Here’s a can-you-top this tale of cutting down trees in the springtime.

The Philadelphia Metro Wildlife Center in Norristown covers four Pennsylvania counties (including Philadelphia) and takes in over 3000 animals a year. Licensed wildlife rehabilitator and Assistant Director Michele Wellard relayed this story:

In the spring a few years back, a man cut down a tree on his property outside Philadelphia. As he was sectioning the trunk, he saw two holes and heard peeping sounds coming from within. Both were too small for a human hand and too deep to see what was inside, so he called PMWC and was asked to bring the entire section of trunk to the center. Director Rick Schubert carefully drilled around the small opening and removed a larger piece.

Volunteer Moya Kinnealy reached in nearly to her elbow and removed four tiny Red-bellied Woodpeckers.

“Their parents had bored a hole deep enough into the tree’s trunk to keep the babies warm and safe from a hawk’s talons or the reach of a raccoon,” said Michele. 

As the four nestlings were quickly placed into an incubator, sounds from the other hole continued. After a similar procedure, Moya’s watch-me-pull-a-rabbit-out-of-my-hat trick produced a fuzzy nestling Eastern Screech Owl. “Cutting one tree down displaced two very different wildlife families,” said Michele. “The birds were living like city apartment dwellers … the upstairs neighbors were the woodpeckers, downstairs were the screech owls. Sounds like a sitcom! Imagine the nocturnal owls trying to sleep… ‘I told you we shouldn’t have moved near those woodpeckers!’ “

For weeks the naked little woodpeckers required feeding every half hour, sun up to sundown. When they feathered they were moved to different habitats, learned to fly and catch their own food, and eventually were released. The screech owlet joined the other young screech owls already being cared for at the center, learned to fly and catch prey, and eventually they were released as well.

“Although they were all successfully released, it was a sad story,” said Michele. “Two families were split up and made homeless by the cutting of one tree. People can do so much to help wildlife just by avoiding trimming bushes and trees during the spring and summer.”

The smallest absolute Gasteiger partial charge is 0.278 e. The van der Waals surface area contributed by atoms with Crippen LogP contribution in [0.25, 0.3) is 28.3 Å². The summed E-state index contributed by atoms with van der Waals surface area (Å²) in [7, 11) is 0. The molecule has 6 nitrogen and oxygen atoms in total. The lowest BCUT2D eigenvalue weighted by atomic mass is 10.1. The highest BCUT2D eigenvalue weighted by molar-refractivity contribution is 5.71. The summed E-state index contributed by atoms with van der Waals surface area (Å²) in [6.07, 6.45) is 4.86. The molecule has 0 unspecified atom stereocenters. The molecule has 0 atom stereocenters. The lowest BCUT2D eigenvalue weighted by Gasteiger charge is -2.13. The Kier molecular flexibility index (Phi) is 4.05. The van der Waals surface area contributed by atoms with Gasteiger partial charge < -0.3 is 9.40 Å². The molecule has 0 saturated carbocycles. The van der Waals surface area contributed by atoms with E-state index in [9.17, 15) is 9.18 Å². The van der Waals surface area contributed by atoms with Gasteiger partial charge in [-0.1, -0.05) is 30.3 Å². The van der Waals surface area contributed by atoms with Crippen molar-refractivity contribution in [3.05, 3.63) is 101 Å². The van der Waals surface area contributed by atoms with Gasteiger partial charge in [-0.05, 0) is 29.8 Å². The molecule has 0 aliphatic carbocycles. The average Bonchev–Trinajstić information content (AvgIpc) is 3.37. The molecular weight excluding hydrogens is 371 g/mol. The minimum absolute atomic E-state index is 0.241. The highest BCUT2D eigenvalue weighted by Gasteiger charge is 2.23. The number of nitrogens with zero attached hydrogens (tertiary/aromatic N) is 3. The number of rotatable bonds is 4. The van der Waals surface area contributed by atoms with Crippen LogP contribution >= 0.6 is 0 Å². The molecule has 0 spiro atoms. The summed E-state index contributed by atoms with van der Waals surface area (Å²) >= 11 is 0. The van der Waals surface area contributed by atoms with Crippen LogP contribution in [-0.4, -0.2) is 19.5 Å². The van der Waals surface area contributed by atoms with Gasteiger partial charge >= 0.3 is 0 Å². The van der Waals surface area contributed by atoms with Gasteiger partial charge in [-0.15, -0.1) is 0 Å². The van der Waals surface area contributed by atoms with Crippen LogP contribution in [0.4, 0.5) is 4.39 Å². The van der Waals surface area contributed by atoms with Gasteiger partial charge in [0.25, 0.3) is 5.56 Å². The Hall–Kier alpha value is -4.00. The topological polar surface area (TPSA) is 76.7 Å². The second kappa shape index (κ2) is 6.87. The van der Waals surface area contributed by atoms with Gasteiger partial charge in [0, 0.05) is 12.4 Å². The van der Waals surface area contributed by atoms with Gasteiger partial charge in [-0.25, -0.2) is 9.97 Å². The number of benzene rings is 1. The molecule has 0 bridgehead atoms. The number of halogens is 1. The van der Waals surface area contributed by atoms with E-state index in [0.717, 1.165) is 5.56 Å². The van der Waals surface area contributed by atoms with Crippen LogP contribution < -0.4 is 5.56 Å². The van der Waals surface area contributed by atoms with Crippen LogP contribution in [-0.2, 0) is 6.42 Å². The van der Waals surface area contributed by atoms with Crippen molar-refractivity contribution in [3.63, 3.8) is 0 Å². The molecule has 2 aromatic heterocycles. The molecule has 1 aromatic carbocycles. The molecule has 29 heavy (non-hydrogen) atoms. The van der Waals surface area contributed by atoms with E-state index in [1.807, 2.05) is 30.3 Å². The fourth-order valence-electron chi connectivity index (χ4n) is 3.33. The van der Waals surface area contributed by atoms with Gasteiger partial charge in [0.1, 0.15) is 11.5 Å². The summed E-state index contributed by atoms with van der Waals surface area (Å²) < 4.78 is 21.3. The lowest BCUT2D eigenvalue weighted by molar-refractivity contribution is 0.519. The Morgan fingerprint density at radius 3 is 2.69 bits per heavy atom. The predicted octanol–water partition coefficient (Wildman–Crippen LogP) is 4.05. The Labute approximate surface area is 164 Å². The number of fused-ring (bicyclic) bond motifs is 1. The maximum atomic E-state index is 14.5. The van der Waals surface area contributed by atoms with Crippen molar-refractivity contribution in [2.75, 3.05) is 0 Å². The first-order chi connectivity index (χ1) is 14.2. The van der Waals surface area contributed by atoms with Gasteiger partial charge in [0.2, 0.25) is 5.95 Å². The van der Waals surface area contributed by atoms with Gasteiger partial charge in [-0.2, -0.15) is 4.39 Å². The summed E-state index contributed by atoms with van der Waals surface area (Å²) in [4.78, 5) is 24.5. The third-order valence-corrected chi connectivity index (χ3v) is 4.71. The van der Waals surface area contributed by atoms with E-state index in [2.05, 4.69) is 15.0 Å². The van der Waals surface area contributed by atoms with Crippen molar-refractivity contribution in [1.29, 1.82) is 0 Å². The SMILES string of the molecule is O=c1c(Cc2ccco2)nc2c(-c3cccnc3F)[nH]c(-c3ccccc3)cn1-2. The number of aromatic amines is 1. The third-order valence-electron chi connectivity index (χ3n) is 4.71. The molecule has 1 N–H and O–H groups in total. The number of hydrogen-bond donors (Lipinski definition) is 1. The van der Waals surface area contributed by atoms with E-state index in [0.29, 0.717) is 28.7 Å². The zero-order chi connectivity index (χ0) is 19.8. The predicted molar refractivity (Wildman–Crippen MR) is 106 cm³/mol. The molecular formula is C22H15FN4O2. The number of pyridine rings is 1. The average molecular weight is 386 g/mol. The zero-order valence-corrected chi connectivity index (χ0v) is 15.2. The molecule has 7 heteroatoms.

Luckily the man who felled the tree heard the nestlings and provided a wildlife rescue. In a more normal sequence of events the sounds would remain unheard, the nestlings trapped, and the parents unable to reach them. Or, too often, the entire section would be tossed into a wood chipper.

If trimming or cutting cannot wait until fall, make sure the tree is not home to a growing family. Hire licensed, reputable companies who care about your trees as well as their occupants.

“We’re always careful to check for wildlife, alert the owner, and work around nests and cavities,” says Mac Horgan, owner of Valley Tree Experts in New York’s Hudson Valley. “We also stress the ecological value of standing dead trees, and encourage the owner to leave them up as long as there’s no risk of property damage if they come down on their own. Even if you remove the branches and cut the tree to a safe height, it will still provide homes to birds, mammals, insects, and fungi. They’re called ‘habitat poles.’”

Remember that disturbing an active nest is a violation of the Migratory Bird Treaty Act and a crime. If you see someone cutting down a tree containing eggs, nestling or fledgling birds take photographs, then call the Law Enforcement Division of U.S. Fish and Wildlife Service at 1- 844-FWS-TIPS (397-8477).


Banner photo by Texas Parks and Wildlife. All other photos by Philadelphia Metro Wildlife Center. Want to help PMWC continue their important work? They are a registered 501(c)3 and all donations are tax-deductible.

Written by Suzie
Suzie Gilbert is a wild bird rehabilitator whose shameful secret is that on more than one occasion she has received a female LBJ, or a fledgling whatever, and has been completely unable to ID it. Luckily she has birder friends who will rush to her aid, although she must then suffer their mockery. She is the author of her bird-rehabbing memoir Flyaway (HarperCollins) and the children's book Hawk Hill (Chronicle Books). Her recent suspenseful, bird-filled adventure novel Unflappable (Perch Press) was selected by Audubon Magazine as one of their Three Best Summer Reads of 2020. She lives in New York's beautiful Hudson Valley and is always up for a good hike.